The exhibition “Treasures of a Desert Kingdom: The Royal Arts of Jodhpur, India” is in Toronto for the summer. Installed at the Royal Ontario Museum, it explores the rich legacy of the Maharajas of Marwar-Jodhpur, as seen in their patronage of the arts, devotion to their gods, and the central role of women as members of the court.
Any historical discussion of artefacts considers TIME – asrevealed by stages of material technique, eras of iconographic markers, andphases of the semiotics of kingship. For this exotic collection presented out-of-placein Toronto, however, the narrative starts with an indication of PLACE in theformer princely state of Jodhpur (now the second largest city of the Indianstate of Rajasthan). A video projection shows us the Mehrangarh citadel, the‘Fort of the Sun’, with its monumental sun-baked walls emerging from the surroundingdesert. By contrast, it is cool and dark in the ROM’s basement.
While other reviews of this exhibition have discussed the objects on display in terms of time, I was struck by their residue of place. It might be easy to overlook the enduring impact of harsh sunlight and searing heat on object and spatial design. Nevertheless, many of the treasures on view provide insight into this environmental context on an architectural scale. The exhibition contains many objects that reflect the light, filter the light, and provide shelter from the light. A closer look reveals a variety of object and spatial design responses to relentless and suffuse natural daylighting.
Some objects have gilded, jeweled and mirrored surfaces to reflect the light in a dazzling way that attracts attention, especially when both the object and viewer are mobile. A magnificent swinging cradle/throne for the Hindu god Krishna is inlaid with mirrors. Mahadol, the Grand Palanquin, is highlighted at the corners with small mirrors. Whether reserved for jubilant private devotion on ceremonial days, or paraded with royal prestige during public ceremonies, the enhanced reflective surfaces of these objects convey cultural value by refracting, multiplying, and concentrating the sunlight.
Other objects have dull surfaces that have been carved and pierced with intricate linear patterns to filter the strong sunlight. There are two stone ‘Jali’ screens exhibited, and they share this explanatory label: “A jali is a stone screen, carved of red sandstone or marble. It is used widely in Indian architecture to regulate sunlight and allow the free flow of air. The facades of Mehrangarh Fort’s ‘zenana’ [women’s quarters] feature hundreds of delicate geometric and floral designs. Each is drawn from a repertoire of patterns still used by artisans today.” The ornamental patterns on these vertical architectural elements are highlighted in the museum display. A descriptive audio tour available on the ROM’s website also mentions the screens’ built-in privacy feature. The jali’s effect in its original architectural context – to transmit delightful, lacy traces of light into a cool, shaded interior – is suggested only accidentally by the surrounding cast shadows.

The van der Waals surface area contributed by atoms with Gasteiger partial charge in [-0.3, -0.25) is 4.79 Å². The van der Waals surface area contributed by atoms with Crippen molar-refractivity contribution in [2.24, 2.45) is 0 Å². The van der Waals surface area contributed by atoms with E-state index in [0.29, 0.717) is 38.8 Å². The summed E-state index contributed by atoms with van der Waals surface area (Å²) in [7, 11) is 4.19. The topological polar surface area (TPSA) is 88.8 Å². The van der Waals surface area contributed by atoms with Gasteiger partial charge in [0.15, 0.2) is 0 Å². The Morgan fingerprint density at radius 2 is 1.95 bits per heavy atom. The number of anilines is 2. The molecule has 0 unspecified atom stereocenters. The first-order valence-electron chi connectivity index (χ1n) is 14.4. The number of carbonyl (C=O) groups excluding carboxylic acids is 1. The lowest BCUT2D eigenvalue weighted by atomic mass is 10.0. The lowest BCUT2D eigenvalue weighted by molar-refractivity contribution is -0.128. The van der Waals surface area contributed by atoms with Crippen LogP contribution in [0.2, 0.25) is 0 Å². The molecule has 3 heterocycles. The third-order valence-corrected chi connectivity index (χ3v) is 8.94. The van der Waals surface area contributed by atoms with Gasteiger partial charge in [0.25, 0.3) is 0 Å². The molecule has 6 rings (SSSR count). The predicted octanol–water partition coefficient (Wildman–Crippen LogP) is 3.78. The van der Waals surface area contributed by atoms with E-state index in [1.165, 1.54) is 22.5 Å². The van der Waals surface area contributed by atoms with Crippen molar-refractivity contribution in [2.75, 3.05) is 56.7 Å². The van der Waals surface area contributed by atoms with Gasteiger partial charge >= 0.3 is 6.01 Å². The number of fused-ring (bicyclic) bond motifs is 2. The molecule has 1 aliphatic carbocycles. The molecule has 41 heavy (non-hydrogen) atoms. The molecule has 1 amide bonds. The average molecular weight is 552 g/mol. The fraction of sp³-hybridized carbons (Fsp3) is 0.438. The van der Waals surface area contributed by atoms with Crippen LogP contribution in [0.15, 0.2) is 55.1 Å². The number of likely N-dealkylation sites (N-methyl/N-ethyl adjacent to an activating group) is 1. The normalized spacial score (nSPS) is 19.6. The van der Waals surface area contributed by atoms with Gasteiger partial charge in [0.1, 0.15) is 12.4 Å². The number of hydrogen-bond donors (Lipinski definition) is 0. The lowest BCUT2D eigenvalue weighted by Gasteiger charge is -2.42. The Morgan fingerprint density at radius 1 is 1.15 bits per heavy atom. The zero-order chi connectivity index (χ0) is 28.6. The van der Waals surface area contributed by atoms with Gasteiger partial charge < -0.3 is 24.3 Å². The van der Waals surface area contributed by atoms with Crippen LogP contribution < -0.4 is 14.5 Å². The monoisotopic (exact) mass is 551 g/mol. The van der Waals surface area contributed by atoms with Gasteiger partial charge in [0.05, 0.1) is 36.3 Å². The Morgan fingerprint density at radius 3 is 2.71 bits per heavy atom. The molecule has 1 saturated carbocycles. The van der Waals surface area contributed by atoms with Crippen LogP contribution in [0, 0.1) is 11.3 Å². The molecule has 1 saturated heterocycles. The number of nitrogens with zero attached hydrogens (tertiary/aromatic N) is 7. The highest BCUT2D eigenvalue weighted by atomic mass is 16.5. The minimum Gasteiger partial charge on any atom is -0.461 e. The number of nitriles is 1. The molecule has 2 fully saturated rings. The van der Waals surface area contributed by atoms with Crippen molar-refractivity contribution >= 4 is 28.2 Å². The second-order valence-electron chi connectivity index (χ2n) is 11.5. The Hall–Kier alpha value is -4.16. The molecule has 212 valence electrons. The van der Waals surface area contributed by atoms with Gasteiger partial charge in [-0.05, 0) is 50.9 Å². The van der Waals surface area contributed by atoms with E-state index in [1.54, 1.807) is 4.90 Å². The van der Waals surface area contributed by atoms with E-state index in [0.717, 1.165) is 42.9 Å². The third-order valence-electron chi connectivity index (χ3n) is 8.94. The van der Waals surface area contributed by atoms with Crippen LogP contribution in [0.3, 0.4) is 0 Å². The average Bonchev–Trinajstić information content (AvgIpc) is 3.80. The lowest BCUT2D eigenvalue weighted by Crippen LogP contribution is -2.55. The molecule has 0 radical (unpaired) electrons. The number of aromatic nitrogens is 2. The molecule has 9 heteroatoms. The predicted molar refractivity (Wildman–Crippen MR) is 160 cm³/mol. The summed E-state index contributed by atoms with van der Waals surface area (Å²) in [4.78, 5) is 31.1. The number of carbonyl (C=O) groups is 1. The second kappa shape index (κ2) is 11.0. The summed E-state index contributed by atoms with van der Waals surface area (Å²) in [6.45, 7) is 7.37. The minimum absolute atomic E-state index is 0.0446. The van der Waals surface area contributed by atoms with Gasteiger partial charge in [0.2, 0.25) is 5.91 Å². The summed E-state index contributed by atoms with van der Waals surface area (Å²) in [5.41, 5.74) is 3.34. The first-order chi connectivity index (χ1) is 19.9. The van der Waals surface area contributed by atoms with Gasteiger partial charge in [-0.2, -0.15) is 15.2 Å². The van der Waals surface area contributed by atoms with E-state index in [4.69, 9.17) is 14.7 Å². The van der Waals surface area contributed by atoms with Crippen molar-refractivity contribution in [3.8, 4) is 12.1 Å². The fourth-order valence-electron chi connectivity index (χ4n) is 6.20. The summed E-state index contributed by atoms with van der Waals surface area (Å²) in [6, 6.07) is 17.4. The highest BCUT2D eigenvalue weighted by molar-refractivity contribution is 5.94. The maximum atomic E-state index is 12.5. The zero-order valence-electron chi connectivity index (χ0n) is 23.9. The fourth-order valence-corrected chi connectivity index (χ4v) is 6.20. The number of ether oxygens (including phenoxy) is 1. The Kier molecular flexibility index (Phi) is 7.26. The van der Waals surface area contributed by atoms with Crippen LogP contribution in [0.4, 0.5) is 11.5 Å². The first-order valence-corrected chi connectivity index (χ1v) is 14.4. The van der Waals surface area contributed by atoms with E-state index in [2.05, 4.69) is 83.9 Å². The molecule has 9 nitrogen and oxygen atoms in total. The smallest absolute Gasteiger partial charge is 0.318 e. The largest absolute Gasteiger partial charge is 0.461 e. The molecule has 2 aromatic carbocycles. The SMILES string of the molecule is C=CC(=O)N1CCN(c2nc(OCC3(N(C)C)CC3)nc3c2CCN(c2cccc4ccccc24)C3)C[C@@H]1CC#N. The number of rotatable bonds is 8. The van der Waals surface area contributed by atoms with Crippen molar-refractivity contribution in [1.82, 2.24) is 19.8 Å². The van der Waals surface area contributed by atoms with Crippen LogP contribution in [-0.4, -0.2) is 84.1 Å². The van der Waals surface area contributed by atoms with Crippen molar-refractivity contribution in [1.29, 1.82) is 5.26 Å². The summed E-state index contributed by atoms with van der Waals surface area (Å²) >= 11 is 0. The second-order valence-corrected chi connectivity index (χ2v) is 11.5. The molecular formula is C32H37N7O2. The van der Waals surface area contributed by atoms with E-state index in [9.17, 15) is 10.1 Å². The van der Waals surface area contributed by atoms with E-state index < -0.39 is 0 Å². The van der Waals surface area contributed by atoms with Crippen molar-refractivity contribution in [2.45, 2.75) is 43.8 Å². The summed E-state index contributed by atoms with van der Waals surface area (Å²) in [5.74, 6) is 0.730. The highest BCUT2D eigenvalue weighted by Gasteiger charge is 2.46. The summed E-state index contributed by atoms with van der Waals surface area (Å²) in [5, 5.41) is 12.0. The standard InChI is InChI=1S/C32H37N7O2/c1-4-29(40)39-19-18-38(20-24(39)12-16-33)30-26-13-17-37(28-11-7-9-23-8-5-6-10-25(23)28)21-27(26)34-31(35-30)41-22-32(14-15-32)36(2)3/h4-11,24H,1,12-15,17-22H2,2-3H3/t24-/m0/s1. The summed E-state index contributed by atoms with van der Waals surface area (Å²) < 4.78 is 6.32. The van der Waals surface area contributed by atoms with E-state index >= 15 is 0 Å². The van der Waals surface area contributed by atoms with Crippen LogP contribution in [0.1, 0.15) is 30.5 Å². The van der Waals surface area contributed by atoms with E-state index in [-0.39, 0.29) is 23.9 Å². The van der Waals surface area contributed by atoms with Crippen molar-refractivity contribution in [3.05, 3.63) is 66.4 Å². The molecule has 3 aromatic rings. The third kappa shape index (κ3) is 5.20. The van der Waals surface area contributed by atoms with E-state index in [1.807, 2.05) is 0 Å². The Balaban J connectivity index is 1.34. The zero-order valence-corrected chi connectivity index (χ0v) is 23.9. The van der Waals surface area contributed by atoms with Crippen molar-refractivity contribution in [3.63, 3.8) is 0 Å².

Perhaps the most impressive reminder of absent sunlight are various monumental canopied shelters used by the maharaja and his court either at home or on the move. The largest and most famous is the ‘Lal Dera’ tent – clearly intended for ceremony rather than personal retreat. Reaching 4 m high, this removable shelter is erected with lightweight poles supporting embroidered velvet – some textile panels are very old; others are reproductions. Surrounded at its perimeter on three sides by seven arched openings, the raised Dias at the core of the tent enjoys full overhead protection combined with important cross-ventilation for cool breezes. A blind wall at the back provides windbreak form sand storms as well as a suitable backdrop for courtly rituals enacted in the desert camp. In addition to the tent’s colour (red) being typically reserved for the Mughal Emperor, the complexity of the tent’s design and the skilled team required to set it up would have made it clear to early guests that the Maharaja of Jodhpur had access to Imperial workshops in Ahmedabad in the neighbouring Gurjarat region. The tent bears traces of place by its impressive presence and creates place locally by its command of shade.
Towards the rear of the exhibition layout, a rest spot for museumvisitors is covered by a massive fabric canopy offering the weary travellersome hospitable shade. The red, gold and green tented interior evokes a verdantoutdoor landscape unlike the imagined harsh dry desert sand. Coloured textilesabsorb rather than reflect the light; densely-patterned fabric adds depth andmovement to still shadow.
While natural daylighting can be clarifying and mood enhancing in jurisdictions that don’t get enough of it, we may forget that in other places the sun’s intense presence commands response. In many cultures, the sun has been a symbol of divine kingship. Benevolent and sustaining, the desert sun is a powerful natural force to be exploited, controlled, and respected. In the ROM’s darkened basement, these objects from Jodhpur remind us of sunlight’s role in localised design culture and, by extension, of the power of place to shape the designed and built environment.